BOISE — More than $1.6 million has been spent campaigning for — and against — Idaho’s controversial education reforms in 2012. The laws are scheduled for a voter recall on Election Day November 6, 2012.
At least one political analyst says the laws seem to be overshadowing other races in the upcoming election.
Dr. Jim Weatherby is the former director of the Public Policy Center at Boise State University. Weatherby says the laws are the “major issue” in Idaho. “This is, as far as I’m concerned, the major issue in Idaho,” Weatherby told KTVB. “It dwarfs, on the ballot, all other races.”
That major issue includes propositions 1, 2, and 3 of the s the “Students Come First” education reforms. Weatherby says more than $1.5 million has already been spent on campaigns for and against the propositions.
The largest amount of money raised so far has been by the opposition — with the committee “Vote No on Proposition 1, 2, 3” pulling in more than $1.3 million. More than $1 million of that money came from the National Education Association (NEA), a national teachers union.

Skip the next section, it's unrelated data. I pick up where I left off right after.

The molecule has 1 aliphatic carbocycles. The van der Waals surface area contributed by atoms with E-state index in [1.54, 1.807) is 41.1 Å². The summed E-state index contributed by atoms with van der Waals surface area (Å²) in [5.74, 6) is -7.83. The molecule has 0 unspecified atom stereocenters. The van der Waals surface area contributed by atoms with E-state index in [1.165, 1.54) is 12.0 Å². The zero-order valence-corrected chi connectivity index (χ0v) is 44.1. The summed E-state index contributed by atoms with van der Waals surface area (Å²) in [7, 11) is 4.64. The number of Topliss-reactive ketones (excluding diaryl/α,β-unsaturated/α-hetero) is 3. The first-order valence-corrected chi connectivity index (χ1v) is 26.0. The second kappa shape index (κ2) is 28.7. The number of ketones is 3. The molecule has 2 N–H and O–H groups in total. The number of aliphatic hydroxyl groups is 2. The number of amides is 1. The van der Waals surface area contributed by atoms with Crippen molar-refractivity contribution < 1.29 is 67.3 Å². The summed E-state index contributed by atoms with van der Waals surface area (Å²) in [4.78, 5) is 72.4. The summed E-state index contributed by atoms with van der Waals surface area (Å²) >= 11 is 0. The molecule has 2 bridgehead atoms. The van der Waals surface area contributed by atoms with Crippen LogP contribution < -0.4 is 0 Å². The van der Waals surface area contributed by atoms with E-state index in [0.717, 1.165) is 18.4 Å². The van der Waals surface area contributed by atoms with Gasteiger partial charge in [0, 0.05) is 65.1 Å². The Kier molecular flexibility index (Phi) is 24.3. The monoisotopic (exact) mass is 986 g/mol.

“The National Education Association, obviously, is very interested, in terms of what they would view as union-busting measures,” said Weatherby.
Read the entire story here (courtesy of KTVB channel 7).
Candidates in the Ada County Commissioner race will meet in a debate on the Boise State campus in October. Commission candidates Larry Rincover, Jim Tibbs, Thomas Howell and Dave Case will be participating.
The event will be held Oct. 4 at 6 p.m. and is free and open to the public. It will be held in the Jordan Ballroom in the Student Union Building. The Department of Public Policy and Administration and the League of Women Voters of Idaho are presenting the forum. It will be moderated by Boise State professor Jim Weatherby.
The public will be able to submit questions to the candidates. “Each candidate will have two minutes for an opening statement, one minute to respond to questions from the audience and two minutes for a closing statement,” said Kathleen Tuck with Boise State University.